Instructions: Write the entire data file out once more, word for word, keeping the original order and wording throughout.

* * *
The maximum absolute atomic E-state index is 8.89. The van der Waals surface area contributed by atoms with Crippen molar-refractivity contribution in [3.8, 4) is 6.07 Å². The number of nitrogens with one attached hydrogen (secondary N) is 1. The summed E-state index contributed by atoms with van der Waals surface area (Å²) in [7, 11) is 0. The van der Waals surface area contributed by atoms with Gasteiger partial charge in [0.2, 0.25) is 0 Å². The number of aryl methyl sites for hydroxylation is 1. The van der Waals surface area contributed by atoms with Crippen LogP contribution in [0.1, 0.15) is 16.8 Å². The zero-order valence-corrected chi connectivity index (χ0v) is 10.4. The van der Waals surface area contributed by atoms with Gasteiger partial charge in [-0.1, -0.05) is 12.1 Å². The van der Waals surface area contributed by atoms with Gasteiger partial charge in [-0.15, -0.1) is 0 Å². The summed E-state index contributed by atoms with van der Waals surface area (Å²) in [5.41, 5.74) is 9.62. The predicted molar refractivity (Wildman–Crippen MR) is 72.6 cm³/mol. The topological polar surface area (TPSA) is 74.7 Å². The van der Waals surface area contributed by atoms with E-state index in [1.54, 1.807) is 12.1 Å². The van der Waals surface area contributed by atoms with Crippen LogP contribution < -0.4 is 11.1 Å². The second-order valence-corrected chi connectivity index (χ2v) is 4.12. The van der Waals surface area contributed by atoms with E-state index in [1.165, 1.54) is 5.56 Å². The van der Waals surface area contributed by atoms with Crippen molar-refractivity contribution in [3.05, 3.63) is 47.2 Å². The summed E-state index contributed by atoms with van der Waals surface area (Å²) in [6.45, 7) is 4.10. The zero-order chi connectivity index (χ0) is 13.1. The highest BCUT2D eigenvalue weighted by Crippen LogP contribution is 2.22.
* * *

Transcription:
The maximum absolute atomic E-state index is 8.89. The van der Waals surface area contributed by atoms with Crippen molar-refractivity contribution in [3.8, 4) is 6.07 Å². The number of nitrogens with one attached hydrogen (secondary N) is 1. The summed E-state index contributed by atoms with van der Waals surface area (Å²) in [7, 11) is 0. The van der Waals surface area contributed by atoms with Gasteiger partial charge in [0.2, 0.25) is 0 Å². The number of aryl methyl sites for hydroxylation is 1. The van der Waals surface area contributed by atoms with Crippen LogP contribution in [0.1, 0.15) is 16.8 Å². The zero-order valence-corrected chi connectivity index (χ0v) is 10.4. The van der Waals surface area contributed by atoms with Gasteiger partial charge in [-0.1, -0.05) is 12.1 Å². The van der Waals surface area contributed by atoms with Gasteiger partial charge in [-0.15, -0.1) is 0 Å². The summed E-state index contributed by atoms with van der Waals surface area (Å²) in [5.41, 5.74) is 9.62. The predicted molar refractivity (Wildman–Crippen MR) is 72.6 cm³/mol. The topological polar surface area (TPSA) is 74.7 Å². The van der Waals surface area contributed by atoms with E-state index in [1.54, 1.807) is 12.1 Å². The van der Waals surface area contributed by atoms with Crippen LogP contribution < -0.4 is 11.1 Å². The second-order valence-corrected chi connectivity index (χ2v) is 4.12. The van der Waals surface area contributed by atoms with E-state index in [1.165, 1.54) is 5.56 Å². The van der Waals surface area contributed by atoms with Crippen molar-refractivity contribution in [3.05, 3.63) is 47.2 Å². The summed E-state index contributed by atoms with van der Waals surface area (Å²) in [6.45, 7) is 4.10. The zero-order chi connectivity index (χ0) is 13.1. The highest BCUT2D eigenvalue weighted by Crippen LogP contribution is 2.22.